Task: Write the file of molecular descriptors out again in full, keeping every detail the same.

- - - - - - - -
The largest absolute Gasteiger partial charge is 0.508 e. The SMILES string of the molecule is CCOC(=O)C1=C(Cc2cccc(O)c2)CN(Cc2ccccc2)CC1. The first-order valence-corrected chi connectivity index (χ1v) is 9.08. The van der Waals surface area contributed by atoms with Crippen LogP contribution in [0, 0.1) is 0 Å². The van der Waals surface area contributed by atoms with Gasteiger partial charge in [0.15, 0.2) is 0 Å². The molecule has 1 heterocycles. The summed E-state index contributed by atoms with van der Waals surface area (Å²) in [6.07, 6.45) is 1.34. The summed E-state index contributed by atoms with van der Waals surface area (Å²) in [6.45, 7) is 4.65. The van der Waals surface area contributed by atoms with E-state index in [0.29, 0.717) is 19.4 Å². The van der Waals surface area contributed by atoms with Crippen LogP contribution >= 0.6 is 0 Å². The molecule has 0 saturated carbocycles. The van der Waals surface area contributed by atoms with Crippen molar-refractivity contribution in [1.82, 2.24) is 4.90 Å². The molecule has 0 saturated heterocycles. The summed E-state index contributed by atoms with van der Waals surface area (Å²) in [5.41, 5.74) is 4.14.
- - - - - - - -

The largest absolute Gasteiger partial charge is 0.508 e. The SMILES string of the molecule is CCOC(=O)C1=C(Cc2cccc(O)c2)CN(Cc2ccccc2)CC1. The first-order valence-corrected chi connectivity index (χ1v) is 9.08. The van der Waals surface area contributed by atoms with Crippen LogP contribution in [0, 0.1) is 0 Å². The van der Waals surface area contributed by atoms with Gasteiger partial charge in [0.15, 0.2) is 0 Å². The molecule has 1 heterocycles. The summed E-state index contributed by atoms with van der Waals surface area (Å²) in [6.07, 6.45) is 1.34. The summed E-state index contributed by atoms with van der Waals surface area (Å²) in [6.45, 7) is 4.65. The van der Waals surface area contributed by atoms with E-state index in [0.29, 0.717) is 19.4 Å². The van der Waals surface area contributed by atoms with Crippen LogP contribution >= 0.6 is 0 Å². The molecule has 0 saturated carbocycles. The van der Waals surface area contributed by atoms with Crippen molar-refractivity contribution in [1.82, 2.24) is 4.90 Å². The molecule has 0 saturated heterocycles. The summed E-state index contributed by atoms with van der Waals surface area (Å²) in [5.41, 5.74) is 4.14.